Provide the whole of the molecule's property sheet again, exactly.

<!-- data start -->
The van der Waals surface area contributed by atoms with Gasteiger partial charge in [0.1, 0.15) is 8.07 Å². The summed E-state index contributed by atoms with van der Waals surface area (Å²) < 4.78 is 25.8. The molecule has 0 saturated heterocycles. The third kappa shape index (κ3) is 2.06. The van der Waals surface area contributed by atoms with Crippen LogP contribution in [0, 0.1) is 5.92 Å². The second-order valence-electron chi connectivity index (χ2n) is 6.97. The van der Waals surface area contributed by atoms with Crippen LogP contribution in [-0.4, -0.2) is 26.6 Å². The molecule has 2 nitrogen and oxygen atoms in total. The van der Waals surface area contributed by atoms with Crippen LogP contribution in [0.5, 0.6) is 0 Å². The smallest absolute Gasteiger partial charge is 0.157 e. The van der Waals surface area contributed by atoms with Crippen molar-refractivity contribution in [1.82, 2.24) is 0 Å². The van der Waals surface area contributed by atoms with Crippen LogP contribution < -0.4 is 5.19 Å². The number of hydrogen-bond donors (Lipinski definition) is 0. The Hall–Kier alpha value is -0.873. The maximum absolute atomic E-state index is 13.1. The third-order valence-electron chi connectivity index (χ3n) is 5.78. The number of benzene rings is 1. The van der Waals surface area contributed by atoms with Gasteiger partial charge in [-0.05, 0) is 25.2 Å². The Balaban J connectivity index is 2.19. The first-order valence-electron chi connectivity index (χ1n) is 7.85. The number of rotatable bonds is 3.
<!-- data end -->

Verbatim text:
The van der Waals surface area contributed by atoms with Gasteiger partial charge in [0.1, 0.15) is 8.07 Å². The summed E-state index contributed by atoms with van der Waals surface area (Å²) < 4.78 is 25.8. The molecule has 0 saturated heterocycles. The third kappa shape index (κ3) is 2.06. The van der Waals surface area contributed by atoms with Crippen LogP contribution in [0, 0.1) is 5.92 Å². The second-order valence-electron chi connectivity index (χ2n) is 6.97. The van der Waals surface area contributed by atoms with Crippen LogP contribution in [-0.4, -0.2) is 26.6 Å². The molecule has 2 nitrogen and oxygen atoms in total. The van der Waals surface area contributed by atoms with Crippen LogP contribution in [0.5, 0.6) is 0 Å². The smallest absolute Gasteiger partial charge is 0.157 e. The van der Waals surface area contributed by atoms with Crippen molar-refractivity contribution in [1.82, 2.24) is 0 Å². The van der Waals surface area contributed by atoms with Crippen LogP contribution < -0.4 is 5.19 Å². The number of hydrogen-bond donors (Lipinski definition) is 0. The Hall–Kier alpha value is -0.873. The maximum absolute atomic E-state index is 13.1. The third-order valence-electron chi connectivity index (χ3n) is 5.78. The number of benzene rings is 1. The van der Waals surface area contributed by atoms with Gasteiger partial charge in [-0.05, 0) is 25.2 Å². The Balaban J connectivity index is 2.19. The first-order valence-electron chi connectivity index (χ1n) is 7.85. The number of rotatable bonds is 3.